Biology:   Bean Juice Amylase Inquiry Lab updated

 

Problem: What is bean juice amylase? What affects the efficiency of bean amylase? 

Provided Materials:

small beakers, plastic syringes, hot plate, distilled water, dropper bottles with Lugol's solution (I2KI), 1M Hydrochloric Acid- located on the front table, bean juice (water that dried beans soaked in overnight), starch solution  (see teacher for any other materials you might need).

CAUTION:

a) I2KI  CANNOT be heated, hot I2KI can release a gas that irritates the lungs.

b) I2KI  contains iodine, students allergic to iodine should not handle I2KI .

 

DAY 1

Basic Procedure (teacher demo):

1.  Measure out 10 ml of the starch solution with the assigned syringe and place in a beaker.

2.  Add 3 drops of IKI to the beaker.  Note color change in your journal.

3.  Fill a different syringe with bean juice.  Add one drop at a time of bean juice to the starch-IKI solution until the solution clears.  Note how many milliliters it takes to clear the solution. 



Class discussion:

What did you observe during exploration?

What is puzzling about your observations?

What questions are raised?

What is the central causal question?

What are some possible explanations (hypotheses)?

How might these explanations be tested?

What are the expected/predicted results of each explanation and planned test?

1) What is bean juice amylase?

2)  What are the properties of bean juice amylase?

3) What can affect the effectiveness (efficiency) of bean juice amylase.

Lab Group:  (In your journals)

1) Using the basic procedure, come up with at least testable question and a control setup.  Identify your independent variable (IV), your dependent variable (DV), and your standardized variables (SV).

2)  Design your procedure (remember you must wear goggles to protect your eyes and include clean up procedures).

3) Design a data table to record your data (how will you measure your data, what units will you use?)

4) Design a graph for your data.

DAY 2

Do the lab, gather the data.

Questions to consider while running your experiment:

Following your test, what are your observed results?

How do your observed and expected results compare?

If observed and expected results do not match, is the mismatch attributable to a faulty hypothesis, a faulty test, a faulty deduction, or some combination? Can you tell? Why or why not?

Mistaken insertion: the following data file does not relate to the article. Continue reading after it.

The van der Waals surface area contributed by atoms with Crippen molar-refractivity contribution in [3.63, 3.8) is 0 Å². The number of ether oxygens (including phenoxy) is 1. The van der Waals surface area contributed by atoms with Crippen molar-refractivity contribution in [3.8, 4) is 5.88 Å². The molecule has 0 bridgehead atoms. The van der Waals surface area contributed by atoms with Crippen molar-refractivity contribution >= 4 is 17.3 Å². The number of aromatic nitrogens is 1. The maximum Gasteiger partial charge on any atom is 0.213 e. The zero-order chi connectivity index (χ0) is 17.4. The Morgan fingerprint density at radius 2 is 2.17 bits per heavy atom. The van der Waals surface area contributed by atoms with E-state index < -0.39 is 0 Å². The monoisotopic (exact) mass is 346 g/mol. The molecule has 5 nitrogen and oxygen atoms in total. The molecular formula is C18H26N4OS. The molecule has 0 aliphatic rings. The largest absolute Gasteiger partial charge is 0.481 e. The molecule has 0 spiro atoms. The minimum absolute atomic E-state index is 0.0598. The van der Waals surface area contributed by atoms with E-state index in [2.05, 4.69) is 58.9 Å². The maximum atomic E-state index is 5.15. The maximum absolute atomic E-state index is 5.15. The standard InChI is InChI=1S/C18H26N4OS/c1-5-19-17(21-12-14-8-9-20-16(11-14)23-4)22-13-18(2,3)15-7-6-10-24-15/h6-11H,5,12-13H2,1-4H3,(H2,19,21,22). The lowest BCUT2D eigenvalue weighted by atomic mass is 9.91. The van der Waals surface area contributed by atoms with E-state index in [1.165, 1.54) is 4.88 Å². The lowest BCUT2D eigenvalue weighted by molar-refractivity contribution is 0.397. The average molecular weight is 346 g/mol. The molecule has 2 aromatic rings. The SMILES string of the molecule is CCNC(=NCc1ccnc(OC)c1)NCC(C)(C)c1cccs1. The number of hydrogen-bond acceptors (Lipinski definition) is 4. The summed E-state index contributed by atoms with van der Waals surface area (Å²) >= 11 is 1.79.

If observed and expected results match, what conclusion should you draw? Have your results eliminated the alternatives? If not, what additional tests are needed?

Can you be sure that the match or mismatch of observed and expected results is not attributable to chance? If not, what can you do to reduce the likelihood of drawing an incorrect conclusion?



Class share out of data.  

1)Take notes on other teams' results.

2) Do the results make sense in light of your experiment?

3) If your team's results are dubious, you can repeat the experiment at lunch, after school, or A period if you don't have a class.


Typed Lab Write up:   (25 points)  (remember to avoid all pronouns even if there are pronouns in the following questions).
Title (must include the IV and DV of your testable question)  (1 point)
Purpose:  what was your testable question? (1 point)
Materials: list the materials used in your experiment  (1 points)
Procedure: Summarize your procedure. (2 points)
Results:
a)  Data Table  ( Figure 1: full title, columns labelled including units)  (4 points)
b) Graph (Figure 2: full title, axes labelled with units)  (4 points)  (pick the type of graph that will best represent your lab group's experiment, you can do an XY scatter graph (don't forget the trendline and equations). If appropriate you can do a Bar Graph, there are several ways, by hand on graph paper, or use Create a Graph  or you can use Excel to create your bar graph (2 points extra credit for degree of difficulty) How to do a Bar Graph in Excel 2007.

Conclusion:  10 points
 short findings paragraph "power conclusion", please include the following questions in the part 4 of the power conclusion.:

 How can adding acid to the starch solution affect the amount of bean juice amylase used to change the color from blue to clear?

What happened to the enzyme when the acid was added in regards to its shape/active site? 

Relate the changes in shape and active site to the four levels of protein structure including types of bonding. ( cite sources)

 What overall conclusion can you make about bean juice amylase? 

How is bean juice amylase related to the salivary and pancreatic amylase? (cite sources).


References: 2 points
 citations use APA format (APA: www.bibme.org)
don't forget to cite this lab.